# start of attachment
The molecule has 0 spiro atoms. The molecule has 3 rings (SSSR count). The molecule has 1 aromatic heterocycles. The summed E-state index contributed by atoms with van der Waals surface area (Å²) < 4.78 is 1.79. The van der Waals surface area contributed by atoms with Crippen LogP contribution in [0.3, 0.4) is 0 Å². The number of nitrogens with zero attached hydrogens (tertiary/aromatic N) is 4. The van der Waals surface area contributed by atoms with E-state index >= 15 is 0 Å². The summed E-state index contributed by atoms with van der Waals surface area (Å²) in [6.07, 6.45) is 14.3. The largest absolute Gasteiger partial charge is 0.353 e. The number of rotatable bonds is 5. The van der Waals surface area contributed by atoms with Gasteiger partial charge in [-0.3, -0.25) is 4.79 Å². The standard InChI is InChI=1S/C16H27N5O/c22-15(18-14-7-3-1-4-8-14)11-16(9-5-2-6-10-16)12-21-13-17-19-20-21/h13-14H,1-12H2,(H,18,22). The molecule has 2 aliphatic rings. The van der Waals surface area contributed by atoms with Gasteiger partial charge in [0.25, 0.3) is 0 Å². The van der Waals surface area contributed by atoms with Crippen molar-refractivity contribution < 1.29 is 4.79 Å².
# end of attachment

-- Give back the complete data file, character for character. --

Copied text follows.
The molecule has 0 spiro atoms. The molecule has 3 rings (SSSR count). The molecule has 1 aromatic heterocycles. The summed E-state index contributed by atoms with van der Waals surface area (Å²) < 4.78 is 1.79. The van der Waals surface area contributed by atoms with Crippen LogP contribution in [0.3, 0.4) is 0 Å². The number of nitrogens with zero attached hydrogens (tertiary/aromatic N) is 4. The van der Waals surface area contributed by atoms with E-state index >= 15 is 0 Å². The summed E-state index contributed by atoms with van der Waals surface area (Å²) in [6.07, 6.45) is 14.3. The largest absolute Gasteiger partial charge is 0.353 e. The number of rotatable bonds is 5. The van der Waals surface area contributed by atoms with Gasteiger partial charge in [-0.3, -0.25) is 4.79 Å². The standard InChI is InChI=1S/C16H27N5O/c22-15(18-14-7-3-1-4-8-14)11-16(9-5-2-6-10-16)12-21-13-17-19-20-21/h13-14H,1-12H2,(H,18,22). The molecule has 2 aliphatic rings. The van der Waals surface area contributed by atoms with Gasteiger partial charge in [0.25, 0.3) is 0 Å². The van der Waals surface area contributed by atoms with Crippen molar-refractivity contribution < 1.29 is 4.79 Å².